The chemical composition of olive oil varies and depends on many different parameters. For this reason, its content of phenolic components is affected by the variety of the olive, the cultivation area, the applied cultivation techniques, the environmental-climatic conditions, the degree of ripeness of the fruit, the way of collecting the fruit, as well as the type of processing applied during production. The greatest influence seems to be exerted by the ripening stage of the olive fruit during the harvest but also by the cultivated olive variety due to the sequence of specific chemo-types. Thus, the qualitative and quantitative composition of phenolic components is greatly influenced by many variables, related to production processes, maturation stage and storage conditions. The purpose of our study was to evaluate key quality characteristics of olive oil with a main focus on the biophenolic content, its beneficial effects on health and the contribution of any existing health claim to its various quality characteristics and its influence from various parameters. Samples from different traditional oil-producing regions of Greece were initially examined for the most important quality parameters such as the percentage of free acidity, the number of peroxides and the spectrophotometric investigation in the ultraviolet. The samples were then tested for their biophenolic content expressed in milligrams of tyrosol and its derivatives per 20 grams of olive oil using the analytical technique, high performance liquid chromatography (HPLC) by the official method of the International Olive Council. Then, the total of biophenols in the analyzed samples were compared based on the presented intensities in terms of the variety and the area of cultivation, the altitude, the type of cultivation, the extraction system in the mill and the time interval from olive harvest to oiling. Finally, according to the results, the content of olive oil in biophenols as well as the health claim showed to be influenced by the various parameters with which they were compared.
Figure 2. Comparison of the % free acidity (right) and the peroxide value (left) with the results for the health claim.
According to the results of this study in addition to the findings of other studies, it seems that the effect of variety, area, altitude of cultivation, method of extraction, cultivation technique and direct oiling of olives and other factors is very important and largely determines the quality characteristics and the content of biophenols of the olive oil produced. Therefore, in order to ensure high-quality olive oil with high concentrations of biophenols and with a health claim, strict controls are recommended at all stages of the olive production process. Finally, it is important to mention that during the various stages of oiling, large amounts of waste are generated, which are associated with the loss of the polyphenolic components of olives and olive oil.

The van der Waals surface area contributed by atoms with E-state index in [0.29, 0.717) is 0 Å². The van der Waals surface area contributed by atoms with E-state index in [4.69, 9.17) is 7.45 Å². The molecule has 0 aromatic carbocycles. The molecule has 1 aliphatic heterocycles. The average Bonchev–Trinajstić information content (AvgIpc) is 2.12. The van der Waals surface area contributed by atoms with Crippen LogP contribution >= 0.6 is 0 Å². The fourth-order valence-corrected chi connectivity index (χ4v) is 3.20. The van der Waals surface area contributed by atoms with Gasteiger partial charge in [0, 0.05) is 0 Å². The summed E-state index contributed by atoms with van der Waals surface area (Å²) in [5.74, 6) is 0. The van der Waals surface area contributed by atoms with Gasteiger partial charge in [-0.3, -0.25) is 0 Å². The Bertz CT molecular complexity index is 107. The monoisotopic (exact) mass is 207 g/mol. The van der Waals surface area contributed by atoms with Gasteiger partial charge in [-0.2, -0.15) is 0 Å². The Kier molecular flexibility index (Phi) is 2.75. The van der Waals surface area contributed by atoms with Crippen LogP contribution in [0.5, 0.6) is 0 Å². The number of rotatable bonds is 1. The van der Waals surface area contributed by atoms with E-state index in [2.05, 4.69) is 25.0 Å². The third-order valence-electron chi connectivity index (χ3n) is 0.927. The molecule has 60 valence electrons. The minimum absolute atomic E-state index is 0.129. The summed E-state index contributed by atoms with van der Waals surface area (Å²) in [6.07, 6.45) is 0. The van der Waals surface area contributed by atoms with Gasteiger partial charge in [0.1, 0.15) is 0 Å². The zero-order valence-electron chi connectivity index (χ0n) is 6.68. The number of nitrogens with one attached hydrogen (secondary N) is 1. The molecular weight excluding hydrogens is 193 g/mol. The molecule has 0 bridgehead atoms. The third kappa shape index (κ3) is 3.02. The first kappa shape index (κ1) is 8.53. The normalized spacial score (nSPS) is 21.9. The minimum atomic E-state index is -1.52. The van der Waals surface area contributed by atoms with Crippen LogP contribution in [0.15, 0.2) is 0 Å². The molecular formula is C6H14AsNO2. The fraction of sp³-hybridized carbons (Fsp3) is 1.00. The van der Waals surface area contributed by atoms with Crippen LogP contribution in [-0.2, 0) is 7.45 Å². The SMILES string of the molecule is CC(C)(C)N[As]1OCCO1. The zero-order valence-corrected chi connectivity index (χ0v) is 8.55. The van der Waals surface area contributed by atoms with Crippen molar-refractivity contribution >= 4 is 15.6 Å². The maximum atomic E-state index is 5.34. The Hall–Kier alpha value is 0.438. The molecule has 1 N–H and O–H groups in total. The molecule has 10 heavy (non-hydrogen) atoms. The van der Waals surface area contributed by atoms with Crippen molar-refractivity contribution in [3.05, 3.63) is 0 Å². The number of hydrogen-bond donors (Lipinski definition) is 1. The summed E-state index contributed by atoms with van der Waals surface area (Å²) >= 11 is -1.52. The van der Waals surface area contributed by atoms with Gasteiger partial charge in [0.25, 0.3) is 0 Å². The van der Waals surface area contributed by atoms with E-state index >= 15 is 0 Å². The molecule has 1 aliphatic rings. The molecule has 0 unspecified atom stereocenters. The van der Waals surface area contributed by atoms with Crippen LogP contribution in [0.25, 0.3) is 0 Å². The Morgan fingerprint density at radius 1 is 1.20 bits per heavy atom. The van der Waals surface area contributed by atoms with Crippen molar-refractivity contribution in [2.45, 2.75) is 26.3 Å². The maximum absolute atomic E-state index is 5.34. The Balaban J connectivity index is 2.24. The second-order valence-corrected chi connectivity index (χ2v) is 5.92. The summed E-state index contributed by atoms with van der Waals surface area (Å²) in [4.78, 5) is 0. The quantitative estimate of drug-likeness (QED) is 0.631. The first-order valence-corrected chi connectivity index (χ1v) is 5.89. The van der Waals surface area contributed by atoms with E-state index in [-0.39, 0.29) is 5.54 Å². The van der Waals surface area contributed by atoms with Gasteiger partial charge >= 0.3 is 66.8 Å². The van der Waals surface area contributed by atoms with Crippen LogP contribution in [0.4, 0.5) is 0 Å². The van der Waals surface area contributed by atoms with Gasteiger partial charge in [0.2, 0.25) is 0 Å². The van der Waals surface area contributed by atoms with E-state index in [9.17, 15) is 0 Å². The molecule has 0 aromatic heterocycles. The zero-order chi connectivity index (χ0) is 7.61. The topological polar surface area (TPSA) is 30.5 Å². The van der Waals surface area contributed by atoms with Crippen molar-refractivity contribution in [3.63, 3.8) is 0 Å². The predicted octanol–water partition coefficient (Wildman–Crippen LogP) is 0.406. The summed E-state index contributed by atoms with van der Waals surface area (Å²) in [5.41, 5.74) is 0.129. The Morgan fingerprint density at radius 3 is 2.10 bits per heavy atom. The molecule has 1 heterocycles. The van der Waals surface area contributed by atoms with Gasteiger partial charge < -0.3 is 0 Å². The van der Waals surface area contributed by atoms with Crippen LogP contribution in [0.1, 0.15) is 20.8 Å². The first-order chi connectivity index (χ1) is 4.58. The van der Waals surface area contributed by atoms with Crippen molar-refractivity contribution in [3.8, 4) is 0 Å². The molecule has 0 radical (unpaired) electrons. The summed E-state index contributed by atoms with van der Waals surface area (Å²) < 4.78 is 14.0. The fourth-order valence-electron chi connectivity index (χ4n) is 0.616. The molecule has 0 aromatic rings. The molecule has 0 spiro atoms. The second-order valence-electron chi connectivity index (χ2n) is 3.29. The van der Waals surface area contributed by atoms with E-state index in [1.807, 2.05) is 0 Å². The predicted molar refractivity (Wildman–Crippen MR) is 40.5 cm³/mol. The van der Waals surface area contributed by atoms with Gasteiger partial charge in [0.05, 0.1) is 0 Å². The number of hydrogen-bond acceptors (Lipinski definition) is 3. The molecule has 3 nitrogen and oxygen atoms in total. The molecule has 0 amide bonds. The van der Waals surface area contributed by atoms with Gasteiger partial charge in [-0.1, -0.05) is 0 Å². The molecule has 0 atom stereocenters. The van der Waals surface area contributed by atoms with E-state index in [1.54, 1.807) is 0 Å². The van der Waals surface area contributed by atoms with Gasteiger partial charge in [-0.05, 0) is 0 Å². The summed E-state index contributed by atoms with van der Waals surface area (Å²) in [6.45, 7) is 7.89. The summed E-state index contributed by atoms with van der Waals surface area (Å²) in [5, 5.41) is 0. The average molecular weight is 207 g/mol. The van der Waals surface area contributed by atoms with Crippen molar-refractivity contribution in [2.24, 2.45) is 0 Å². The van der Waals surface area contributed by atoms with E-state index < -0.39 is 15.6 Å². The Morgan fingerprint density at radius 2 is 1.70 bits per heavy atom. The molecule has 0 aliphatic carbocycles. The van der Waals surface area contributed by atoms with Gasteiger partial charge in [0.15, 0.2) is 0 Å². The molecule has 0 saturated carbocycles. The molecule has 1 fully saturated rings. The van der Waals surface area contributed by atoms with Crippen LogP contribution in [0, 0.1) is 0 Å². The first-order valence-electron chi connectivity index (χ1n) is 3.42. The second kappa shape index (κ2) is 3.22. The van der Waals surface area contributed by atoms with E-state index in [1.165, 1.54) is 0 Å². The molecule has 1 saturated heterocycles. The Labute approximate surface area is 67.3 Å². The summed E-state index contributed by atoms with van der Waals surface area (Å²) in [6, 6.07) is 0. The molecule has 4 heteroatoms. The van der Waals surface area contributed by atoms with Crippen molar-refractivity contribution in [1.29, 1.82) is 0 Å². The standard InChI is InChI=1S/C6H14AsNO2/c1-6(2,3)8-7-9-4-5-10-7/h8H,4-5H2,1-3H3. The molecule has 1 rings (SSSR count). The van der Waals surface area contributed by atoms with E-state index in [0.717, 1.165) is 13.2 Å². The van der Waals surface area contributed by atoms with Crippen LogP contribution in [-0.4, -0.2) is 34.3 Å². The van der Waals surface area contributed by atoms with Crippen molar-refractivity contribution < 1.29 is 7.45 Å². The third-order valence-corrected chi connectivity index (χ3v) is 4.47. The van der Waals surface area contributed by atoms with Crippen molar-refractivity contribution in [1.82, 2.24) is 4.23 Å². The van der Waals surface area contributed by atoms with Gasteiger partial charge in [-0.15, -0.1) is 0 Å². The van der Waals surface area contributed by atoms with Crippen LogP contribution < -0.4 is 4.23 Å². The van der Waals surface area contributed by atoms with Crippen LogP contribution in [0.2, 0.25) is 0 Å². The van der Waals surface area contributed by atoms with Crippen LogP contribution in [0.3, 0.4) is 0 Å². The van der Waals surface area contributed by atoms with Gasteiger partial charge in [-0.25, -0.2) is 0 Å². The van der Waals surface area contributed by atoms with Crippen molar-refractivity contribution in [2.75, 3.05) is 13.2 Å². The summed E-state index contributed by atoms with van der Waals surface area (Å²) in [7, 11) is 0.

Read more at: https://www.mdpi.com/2297-8739/9/4/101
Charalampos Proestos has a BSc in Chemistry, University of Ioannina, Greece and MSc in Food Science at Reading University, U.K. He obtained his Ph.D. in Food Chemistry at Agricultural University of Athens (AUA), Greece, where he continued his post doc working on natural antioxidants on programs funded by EU and Greece. After further training at Wageningen University (The Netherlands), he worked as a Research Associate at AUA. He worked as a Chemist for the Hellenic Food Authority (EFET), being food industry auditor and supervisor of the Chemical laboratory in Athens accredited with ISO 17025. Currently he is Associate Professor at the Department of Chemistry, National and Kapodistrian University of Athens and director of the laboratory of Food Chemistry. He has published more than 100 papers in reputed journals. He is Member of the European Committee of the Division of Food Chemistry, European Association of Chemical and Molecular Sciences (EuChemS). His research field focuses on Food antioxidants, foodomics and food contaminants.
Dr Papastavropoulou is currently a PhD candidate at the Department of Chemistry, National and Kapodistrian University of Athens (NKUA). She has a Master’s degree specialization in Food Chemistry, from the Department of Chemistry, NKUA and BSc in Chemistry from the Department of Chemistry from the NKUA. She has more than five years research experience in food, drink analysis and in Enology. Her research focuses on edible insect analysis, olive oil and wine authenticity and adulteration.